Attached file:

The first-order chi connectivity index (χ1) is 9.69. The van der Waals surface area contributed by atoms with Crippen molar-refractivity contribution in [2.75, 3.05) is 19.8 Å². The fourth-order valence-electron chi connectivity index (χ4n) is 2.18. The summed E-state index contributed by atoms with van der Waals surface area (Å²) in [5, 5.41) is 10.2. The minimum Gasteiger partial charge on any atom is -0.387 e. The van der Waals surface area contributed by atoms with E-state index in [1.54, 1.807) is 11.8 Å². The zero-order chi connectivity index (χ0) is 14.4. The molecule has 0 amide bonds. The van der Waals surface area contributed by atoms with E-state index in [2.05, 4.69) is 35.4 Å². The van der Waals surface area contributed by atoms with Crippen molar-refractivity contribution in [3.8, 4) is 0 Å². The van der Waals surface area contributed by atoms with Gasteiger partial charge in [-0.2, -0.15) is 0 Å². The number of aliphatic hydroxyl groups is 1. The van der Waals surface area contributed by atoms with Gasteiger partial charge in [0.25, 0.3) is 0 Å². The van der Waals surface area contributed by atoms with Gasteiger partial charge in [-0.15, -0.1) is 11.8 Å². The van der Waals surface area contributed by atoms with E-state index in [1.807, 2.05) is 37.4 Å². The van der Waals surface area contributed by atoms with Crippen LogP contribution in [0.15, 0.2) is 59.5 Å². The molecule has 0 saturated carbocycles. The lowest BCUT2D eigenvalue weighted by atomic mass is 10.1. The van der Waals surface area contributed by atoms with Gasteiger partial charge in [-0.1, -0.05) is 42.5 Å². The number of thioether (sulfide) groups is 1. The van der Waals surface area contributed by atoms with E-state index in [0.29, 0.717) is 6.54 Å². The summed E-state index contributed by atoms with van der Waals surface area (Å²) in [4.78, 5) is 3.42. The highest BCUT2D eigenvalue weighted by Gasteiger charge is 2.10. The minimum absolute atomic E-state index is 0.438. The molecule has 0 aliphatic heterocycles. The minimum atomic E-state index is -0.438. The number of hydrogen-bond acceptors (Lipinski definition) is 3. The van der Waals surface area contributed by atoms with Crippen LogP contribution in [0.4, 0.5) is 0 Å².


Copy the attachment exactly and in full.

The first-order chi connectivity index (χ1) is 9.69. The van der Waals surface area contributed by atoms with Crippen molar-refractivity contribution in [2.75, 3.05) is 19.8 Å². The fourth-order valence-electron chi connectivity index (χ4n) is 2.18. The summed E-state index contributed by atoms with van der Waals surface area (Å²) in [5, 5.41) is 10.2. The minimum Gasteiger partial charge on any atom is -0.387 e. The van der Waals surface area contributed by atoms with E-state index in [1.54, 1.807) is 11.8 Å². The zero-order chi connectivity index (χ0) is 14.4. The molecule has 0 amide bonds. The van der Waals surface area contributed by atoms with E-state index in [2.05, 4.69) is 35.4 Å². The van der Waals surface area contributed by atoms with Crippen molar-refractivity contribution in [3.8, 4) is 0 Å². The van der Waals surface area contributed by atoms with Gasteiger partial charge in [-0.2, -0.15) is 0 Å². The number of aliphatic hydroxyl groups is 1. The van der Waals surface area contributed by atoms with Gasteiger partial charge in [0.25, 0.3) is 0 Å². The van der Waals surface area contributed by atoms with Gasteiger partial charge in [-0.15, -0.1) is 11.8 Å². The van der Waals surface area contributed by atoms with E-state index in [1.807, 2.05) is 37.4 Å². The van der Waals surface area contributed by atoms with Crippen LogP contribution in [0.15, 0.2) is 59.5 Å². The molecule has 0 saturated carbocycles. The lowest BCUT2D eigenvalue weighted by atomic mass is 10.1. The van der Waals surface area contributed by atoms with Gasteiger partial charge in [-0.1, -0.05) is 42.5 Å². The number of thioether (sulfide) groups is 1. The van der Waals surface area contributed by atoms with E-state index in [0.29, 0.717) is 6.54 Å². The summed E-state index contributed by atoms with van der Waals surface area (Å²) in [4.78, 5) is 3.42. The highest BCUT2D eigenvalue weighted by Gasteiger charge is 2.10. The minimum absolute atomic E-state index is 0.438. The molecule has 0 aliphatic heterocycles. The minimum atomic E-state index is -0.438. The number of hydrogen-bond acceptors (Lipinski definition) is 3. The van der Waals surface area contributed by atoms with Crippen LogP contribution in [0.4, 0.5) is 0 Å².